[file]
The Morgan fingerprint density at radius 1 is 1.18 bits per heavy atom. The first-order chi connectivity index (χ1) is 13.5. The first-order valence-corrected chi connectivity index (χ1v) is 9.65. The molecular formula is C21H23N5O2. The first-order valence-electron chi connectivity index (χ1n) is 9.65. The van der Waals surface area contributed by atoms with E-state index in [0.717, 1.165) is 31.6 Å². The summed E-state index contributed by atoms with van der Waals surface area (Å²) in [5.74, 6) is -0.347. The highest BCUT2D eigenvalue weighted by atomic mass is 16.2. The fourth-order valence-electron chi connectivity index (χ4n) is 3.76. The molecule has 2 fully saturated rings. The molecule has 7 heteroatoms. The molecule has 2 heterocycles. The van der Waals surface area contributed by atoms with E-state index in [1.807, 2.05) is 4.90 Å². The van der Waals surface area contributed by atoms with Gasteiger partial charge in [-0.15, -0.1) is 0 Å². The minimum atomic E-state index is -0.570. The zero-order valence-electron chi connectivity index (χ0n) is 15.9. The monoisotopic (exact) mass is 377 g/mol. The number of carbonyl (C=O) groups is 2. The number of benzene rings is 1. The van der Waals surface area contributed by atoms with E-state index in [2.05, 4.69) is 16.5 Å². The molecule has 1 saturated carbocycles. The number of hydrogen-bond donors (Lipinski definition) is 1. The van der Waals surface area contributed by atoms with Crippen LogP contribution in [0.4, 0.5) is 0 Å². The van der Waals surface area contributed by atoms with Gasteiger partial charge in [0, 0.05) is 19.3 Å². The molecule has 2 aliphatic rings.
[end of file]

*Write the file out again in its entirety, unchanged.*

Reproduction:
The Morgan fingerprint density at radius 1 is 1.18 bits per heavy atom. The first-order chi connectivity index (χ1) is 13.5. The first-order valence-corrected chi connectivity index (χ1v) is 9.65. The molecular formula is C21H23N5O2. The first-order valence-electron chi connectivity index (χ1n) is 9.65. The van der Waals surface area contributed by atoms with E-state index in [0.717, 1.165) is 31.6 Å². The summed E-state index contributed by atoms with van der Waals surface area (Å²) in [5.74, 6) is -0.347. The highest BCUT2D eigenvalue weighted by atomic mass is 16.2. The fourth-order valence-electron chi connectivity index (χ4n) is 3.76. The molecule has 2 fully saturated rings. The molecule has 7 heteroatoms. The molecule has 2 heterocycles. The van der Waals surface area contributed by atoms with E-state index in [1.807, 2.05) is 4.90 Å². The van der Waals surface area contributed by atoms with Gasteiger partial charge in [-0.15, -0.1) is 0 Å². The minimum atomic E-state index is -0.570. The zero-order valence-electron chi connectivity index (χ0n) is 15.9. The monoisotopic (exact) mass is 377 g/mol. The number of carbonyl (C=O) groups is 2. The number of benzene rings is 1. The van der Waals surface area contributed by atoms with E-state index in [2.05, 4.69) is 16.5 Å². The molecule has 1 saturated carbocycles. The number of hydrogen-bond donors (Lipinski definition) is 1. The van der Waals surface area contributed by atoms with Crippen LogP contribution in [0.4, 0.5) is 0 Å². The van der Waals surface area contributed by atoms with Gasteiger partial charge in [0, 0.05) is 19.3 Å². The molecule has 2 aliphatic rings.